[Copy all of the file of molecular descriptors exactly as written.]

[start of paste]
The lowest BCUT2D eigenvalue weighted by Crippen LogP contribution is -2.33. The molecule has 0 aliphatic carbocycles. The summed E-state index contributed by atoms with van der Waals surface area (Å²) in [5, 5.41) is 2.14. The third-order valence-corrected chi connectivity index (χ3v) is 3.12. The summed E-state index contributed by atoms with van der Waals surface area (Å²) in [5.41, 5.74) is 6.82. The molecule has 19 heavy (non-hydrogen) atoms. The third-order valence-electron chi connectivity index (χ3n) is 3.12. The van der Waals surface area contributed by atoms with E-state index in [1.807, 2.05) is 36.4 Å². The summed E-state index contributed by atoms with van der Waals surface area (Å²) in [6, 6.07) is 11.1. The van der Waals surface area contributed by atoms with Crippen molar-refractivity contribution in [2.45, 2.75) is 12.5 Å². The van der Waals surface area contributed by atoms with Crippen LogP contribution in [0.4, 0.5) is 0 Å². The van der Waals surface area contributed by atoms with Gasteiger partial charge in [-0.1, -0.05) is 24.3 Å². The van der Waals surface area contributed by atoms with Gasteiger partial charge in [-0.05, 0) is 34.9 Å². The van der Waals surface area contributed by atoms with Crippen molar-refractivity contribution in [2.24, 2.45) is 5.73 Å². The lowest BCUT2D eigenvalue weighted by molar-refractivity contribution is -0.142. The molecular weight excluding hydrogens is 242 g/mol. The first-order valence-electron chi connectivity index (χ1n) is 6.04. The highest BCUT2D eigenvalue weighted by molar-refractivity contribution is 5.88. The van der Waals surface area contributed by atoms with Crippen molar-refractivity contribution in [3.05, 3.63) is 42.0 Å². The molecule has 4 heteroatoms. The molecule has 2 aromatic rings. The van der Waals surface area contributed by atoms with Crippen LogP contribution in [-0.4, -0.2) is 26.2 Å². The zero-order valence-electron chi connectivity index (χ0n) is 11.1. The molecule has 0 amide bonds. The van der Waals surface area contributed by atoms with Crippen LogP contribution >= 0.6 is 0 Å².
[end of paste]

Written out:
The lowest BCUT2D eigenvalue weighted by Crippen LogP contribution is -2.33. The molecule has 0 aliphatic carbocycles. The summed E-state index contributed by atoms with van der Waals surface area (Å²) in [5, 5.41) is 2.14. The third-order valence-corrected chi connectivity index (χ3v) is 3.12. The summed E-state index contributed by atoms with van der Waals surface area (Å²) in [5.41, 5.74) is 6.82. The molecule has 19 heavy (non-hydrogen) atoms. The third-order valence-electron chi connectivity index (χ3n) is 3.12. The van der Waals surface area contributed by atoms with E-state index in [1.807, 2.05) is 36.4 Å². The summed E-state index contributed by atoms with van der Waals surface area (Å²) in [6, 6.07) is 11.1. The van der Waals surface area contributed by atoms with Crippen molar-refractivity contribution in [2.45, 2.75) is 12.5 Å². The van der Waals surface area contributed by atoms with Crippen LogP contribution in [0.4, 0.5) is 0 Å². The van der Waals surface area contributed by atoms with Gasteiger partial charge in [-0.1, -0.05) is 24.3 Å². The van der Waals surface area contributed by atoms with Gasteiger partial charge in [-0.05, 0) is 34.9 Å². The van der Waals surface area contributed by atoms with Crippen molar-refractivity contribution in [2.24, 2.45) is 5.73 Å². The lowest BCUT2D eigenvalue weighted by molar-refractivity contribution is -0.142. The molecular weight excluding hydrogens is 242 g/mol. The first-order valence-electron chi connectivity index (χ1n) is 6.04. The highest BCUT2D eigenvalue weighted by molar-refractivity contribution is 5.88. The van der Waals surface area contributed by atoms with Crippen molar-refractivity contribution in [3.05, 3.63) is 42.0 Å². The molecule has 4 heteroatoms. The molecule has 2 aromatic rings. The van der Waals surface area contributed by atoms with Crippen LogP contribution in [-0.4, -0.2) is 26.2 Å². The zero-order valence-electron chi connectivity index (χ0n) is 11.1. The molecule has 0 amide bonds. The van der Waals surface area contributed by atoms with Crippen LogP contribution >= 0.6 is 0 Å².